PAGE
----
Žižek and Consumption as Experience

Watch this:

Follow the Frog

And read this, from Slavoj Žižek’s First as Tragedy, Then as Farce:

At the level of consumption, this new spirit is that of so-called “cultural capitalism”: we primarily buy commodities neither on account of their utility nor as status symbols; we buy them to get the experience provided by them, we consume them in order to render our lives pleasurable and meaningful. . . . Consumption is supposed to sustain the quality of life, its time should be “quality time”–not the time of alienation, of imitating models imposed by society, of the fear of not being able to “keep up with the Joneses,” but the time of the authentic fulfillment of my true Self, of the sensuous play of experience, and of caring for others, through becoming involved in charity or ecology, etc.

Resisting Consumerism: Boycotting Buying (New) in 2011

Inspired by individuals like philosopher Slavoj Zizek (Examined Life), activists Colin Beavan (No Impact Man) and Kelsey Timmerman (Where Am I Wearing?), and religious thinkers Shane Claiborn (Jesus For President) and Jonathan Merritt (Green Like God), my family and I have decided to do something daring for 2011.

But first a report. In January 2010 my wife and I decided to go an entire year without buying a single article of new, store-bought clothing. Believe it or not, we made it to January 2011 successfully, and very proud of ourselves. Not only did we save a significant amount of money, but we lived a little softer, with more attention paid to how our everyday choices influence not only the environment, but those living in developing countries who produce the goods we consume on a daily basis. If there was one thing this year-long boycott taught me, however, it is that I am unavoidably and perpetually  a consumer. I am a consuming being, and there is nothing I can do about it. Food, films, music, literature, books, sex, coffee, oxygen: I will always consume. Going a year without shopping at the mall or at popular department stores online has sharpened my sensitivity towards labor and human rights issues, especially in the garment industry.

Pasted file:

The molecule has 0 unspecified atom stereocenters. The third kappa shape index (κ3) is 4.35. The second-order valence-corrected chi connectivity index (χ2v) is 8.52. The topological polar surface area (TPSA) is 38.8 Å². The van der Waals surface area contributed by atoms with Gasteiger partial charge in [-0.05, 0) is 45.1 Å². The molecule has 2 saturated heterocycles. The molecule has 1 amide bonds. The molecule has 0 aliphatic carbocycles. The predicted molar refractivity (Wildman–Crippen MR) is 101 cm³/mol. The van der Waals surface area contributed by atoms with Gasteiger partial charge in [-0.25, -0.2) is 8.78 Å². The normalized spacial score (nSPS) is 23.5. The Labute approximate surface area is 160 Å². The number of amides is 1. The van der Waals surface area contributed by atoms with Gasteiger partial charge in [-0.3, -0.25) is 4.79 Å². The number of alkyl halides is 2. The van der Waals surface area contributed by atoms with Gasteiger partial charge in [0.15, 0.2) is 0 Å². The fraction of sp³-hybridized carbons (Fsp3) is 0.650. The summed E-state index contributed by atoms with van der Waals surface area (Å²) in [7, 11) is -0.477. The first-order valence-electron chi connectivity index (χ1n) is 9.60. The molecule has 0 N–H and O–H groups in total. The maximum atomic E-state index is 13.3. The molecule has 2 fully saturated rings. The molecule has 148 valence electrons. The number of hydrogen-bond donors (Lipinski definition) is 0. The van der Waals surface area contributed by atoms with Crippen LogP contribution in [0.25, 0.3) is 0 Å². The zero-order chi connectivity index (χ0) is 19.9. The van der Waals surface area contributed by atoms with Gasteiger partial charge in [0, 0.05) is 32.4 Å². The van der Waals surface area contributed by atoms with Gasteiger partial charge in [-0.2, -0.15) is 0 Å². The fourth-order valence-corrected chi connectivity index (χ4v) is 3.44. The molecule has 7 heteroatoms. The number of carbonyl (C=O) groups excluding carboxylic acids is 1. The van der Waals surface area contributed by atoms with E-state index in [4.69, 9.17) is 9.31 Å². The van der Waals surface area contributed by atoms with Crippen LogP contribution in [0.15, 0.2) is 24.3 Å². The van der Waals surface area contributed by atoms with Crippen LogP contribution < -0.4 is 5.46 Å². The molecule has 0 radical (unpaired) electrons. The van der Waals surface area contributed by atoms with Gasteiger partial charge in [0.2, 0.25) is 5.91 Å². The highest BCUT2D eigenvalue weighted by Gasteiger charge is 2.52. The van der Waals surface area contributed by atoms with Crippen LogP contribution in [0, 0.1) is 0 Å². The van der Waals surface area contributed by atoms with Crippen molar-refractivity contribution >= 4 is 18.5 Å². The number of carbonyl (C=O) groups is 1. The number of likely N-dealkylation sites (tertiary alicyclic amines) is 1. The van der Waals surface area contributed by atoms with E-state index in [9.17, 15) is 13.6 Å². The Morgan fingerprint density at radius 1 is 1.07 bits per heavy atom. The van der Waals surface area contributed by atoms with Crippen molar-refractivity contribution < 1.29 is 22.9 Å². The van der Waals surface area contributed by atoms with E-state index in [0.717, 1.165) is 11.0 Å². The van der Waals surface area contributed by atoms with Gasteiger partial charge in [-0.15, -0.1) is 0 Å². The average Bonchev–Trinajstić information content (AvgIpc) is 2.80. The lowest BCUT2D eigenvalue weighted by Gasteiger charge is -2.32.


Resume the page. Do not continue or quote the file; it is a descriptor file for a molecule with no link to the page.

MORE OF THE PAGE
As 2010 came to a close, however, we began to think about what our boycott meant, and if it did any good at all, other than make a statement to those few people who new about it. And we decided we felt we couldn’t stop there, at one year, without having wasted the year prior. We started tossing ideas around, and yesterday, we decided for certain.

In 2011 (beginning with the publication of this blog post), my family will extend our boycott of new clothing to include all other merchandise and goods. In 2011, we will buy nothing new, if it is in our power to do so. I imagine there will be a few exceptions (1), such as diapers. I admit that at this point in my life, I am not enough of an activist to use cloth diapers. If I didn’t have kids, I’d be in full support of them, too. But the following (new) items are certainly out of the picture: clothes, furniture, books (2), dvd’s, toys, kitchenware, computers, office supplies, vehicles, bicycles, and gifts. Any item that we can’t live without must be purchased recycled, pre-owned, used, second-hand, refurbished, or restored.

I can’t ever stop being a consumer. Consumption is inevitable. But we can be more aware of what we buy, where we buy, who makes what we buy, and why we buy it.  I strongly feel that western consumerism as a lifestyle can be subverted if one would just take the time to reevaluate what one really needs to live a fulfilling life. I think, along with Shane Claiborn, that we can live on the edge of empire, recycling society’s castoffs, restoring what has been rejected. It might make our lives more complicated and less convenient, but in the end I think it is worth it.

So we’re boycotting new things this year. God help us. I’ll keep ya’ll posted on how that goes.

(1) Beyond diapers, toiletries and bathroom tissue are difficult to buy used, and probably a little unsanitary! I’ll also admit that after our long year was over I ordered new undergarment to replace some of my very well-worn ones. But take note: I did so through a company that I know practices fair labor engagements and is concerned about human rights violations, working conditions, fair wages, etc. There are plenty of companies that do so, if one will take the time to research them.

(2) This may end up being another exception. I consistently buy my books used (and I buy a lot of them), through online venues. However, I plan on starting doctoral work in September 2011 and I may be required to purchase a book new enough that no used copies exist. I don’t see this being a problem, though.